Posts tagged with: machine learning

Deep Learning Resources

Here is a collection of resources about deep learning neural networks. I have not read all of the papers or watched all of the videos, so I cannot vouch for them.


  • Deep Learning:

    Deep Learning is a new area of Machine Learning research, which has been introduced with the objective of moving Machine Learning closer to one of its original goals: Artificial Intelligence.

    This website is intended to host a variety of resources and pointers to information about Deep Learning. In these pages you will find

    For the latest additions, including papers and software announcement, be sure to visit the Blog section of the website. Contact us if you have any comments or suggestions!

  • Geoffrey E. Hinton: Papers, including tutorials, and videos.
  • Jürgen Schmidhuber: Papers and links.

Genetic Algorithms and a Great Talk

I just watched the great talk given by Elad Katz. Simply after all my background on machine learning algorithms, that the capacity of evolutionary algorithms is simply stunning, even the basic idea is really simple compared to sophisticated counterparts that are used widely in the learning litreture. I am not glib here. If you not believe me just take a look at the talk, especially some of the demos in the mid-while of the talk.



Simple Parallel Processing in Python

Here is a very concise view of Python multiprocessing module and its benefits. It is certainly important module for large scale data mining and machine learning projects and Kaggle like challenges. Therefore take a brief look to that slide to discover how to up-up your project cycle.

For more info refer to :

What is different between Random Forests and Gradient Boosted Trees?

This a simple confusion for especially beginners or the practitioners of Machine Learning. Therefore, here I share a little space to talk about Random Forests and Gradient Boosted Trees.
To begin with, divide the perspective of differences in to two as algorithmic and practical.
Algorithmic difference is; Random Forests are trained with random sample of data (even more randomized cases available like feature randomization) and it trusts randomization to have better generalization performance on out of train set.
On the other spectrum, Gradient Boosted Trees algorithm additionally tries to find optimal linear combination of trees (assume final model is the weighted sum of predictions of individual trees) in relation to given train data. This extra tuning might be deemed as the difference. Note that, there are many variations of those algorithms as well.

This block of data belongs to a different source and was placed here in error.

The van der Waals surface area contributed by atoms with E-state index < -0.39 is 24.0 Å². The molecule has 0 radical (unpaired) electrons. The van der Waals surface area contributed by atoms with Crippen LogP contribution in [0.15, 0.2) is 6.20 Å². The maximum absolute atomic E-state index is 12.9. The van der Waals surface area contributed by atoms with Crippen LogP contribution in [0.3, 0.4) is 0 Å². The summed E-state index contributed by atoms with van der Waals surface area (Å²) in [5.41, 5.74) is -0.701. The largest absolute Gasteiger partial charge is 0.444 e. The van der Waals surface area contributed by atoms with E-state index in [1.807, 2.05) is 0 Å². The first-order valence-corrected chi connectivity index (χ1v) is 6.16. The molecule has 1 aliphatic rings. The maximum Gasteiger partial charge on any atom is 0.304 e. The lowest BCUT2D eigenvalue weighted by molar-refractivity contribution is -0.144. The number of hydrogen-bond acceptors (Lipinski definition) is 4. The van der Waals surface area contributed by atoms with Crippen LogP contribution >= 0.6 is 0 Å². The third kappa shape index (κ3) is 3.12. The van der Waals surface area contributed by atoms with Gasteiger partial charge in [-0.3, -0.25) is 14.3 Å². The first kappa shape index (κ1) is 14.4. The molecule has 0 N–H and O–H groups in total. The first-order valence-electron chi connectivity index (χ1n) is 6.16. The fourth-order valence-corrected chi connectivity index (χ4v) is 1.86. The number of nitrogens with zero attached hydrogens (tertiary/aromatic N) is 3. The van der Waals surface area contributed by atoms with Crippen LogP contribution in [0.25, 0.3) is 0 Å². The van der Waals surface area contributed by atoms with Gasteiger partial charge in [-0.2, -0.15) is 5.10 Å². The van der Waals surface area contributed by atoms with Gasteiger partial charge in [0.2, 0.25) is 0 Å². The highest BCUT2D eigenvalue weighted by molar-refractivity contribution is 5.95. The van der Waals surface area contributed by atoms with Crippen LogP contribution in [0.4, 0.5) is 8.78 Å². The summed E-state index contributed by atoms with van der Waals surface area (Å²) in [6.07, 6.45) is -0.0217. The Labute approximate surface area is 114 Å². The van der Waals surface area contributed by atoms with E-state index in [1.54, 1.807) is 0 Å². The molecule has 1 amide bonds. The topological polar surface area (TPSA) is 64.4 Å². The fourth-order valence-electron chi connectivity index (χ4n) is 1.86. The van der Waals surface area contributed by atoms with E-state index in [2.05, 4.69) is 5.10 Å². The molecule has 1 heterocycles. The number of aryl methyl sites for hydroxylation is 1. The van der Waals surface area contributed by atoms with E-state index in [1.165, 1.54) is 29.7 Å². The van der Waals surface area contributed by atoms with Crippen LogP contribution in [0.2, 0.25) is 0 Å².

At the practical side; owing to this tuning stage, Gradient Boosted Trees are more susceptible to jiggling data. This final stage makes GBT more likely to overfit therefore if the test cases are inclined to be so verbose compared to train cases this algorithm starts lacking. On the contrary, Random Forests are better to strain on overfitting although it is lacking on the other way around.
So the best choice depends to the case your have as always.

Setting up cudamat in Ubuntu Machine

cudamat is a python library that makes you available to use CUDA benefits from Python instead of intricate low level approaches. This interface uses also

Before follow these steps please make sure that you installed a working CUDA library.

  1. Download cudamat from
  2. Compile with ‘make’ in the root downloaded folder /path/to/cudamat
  3. Set the environment variables to include cudamat in PYTHONPATH to be able to imported by any script. Run followings in the command line.
     export PYTHONPATH
  4. You are ready to use cudamat.

Here is a simple code you might test;

 # -*- coding: utf-8 -*-
 import numpy as np
 import cudamat as cm
 # create two random matrices and copy them to the GPU
 a = cm.CUDAMatrix(np.random.rand(32, 256))
 b = cm.CUDAMatrix(np.random.rand(256, 32))
 # perform calculations on the GPU
 c =, b)
 d = c.sum(axis = 0)
 # copy d back to the host (CPU) and print
 print d.asarray()

Note: If you get any other path problem, it would be related to CUDA installation therefore check environment parameters need to be set for CUDA.


How is big data helpful for people and businesses?

All kind of data is useful for companies since they are able to understand and direct their customers as much as data is acquired. The main purpose of the business is that. Understand  customers so that you can make them happy, keep them alive in the company border. The only communication then is the data provided by all those people. They hire data analysis people and try to uncover some unknowns.
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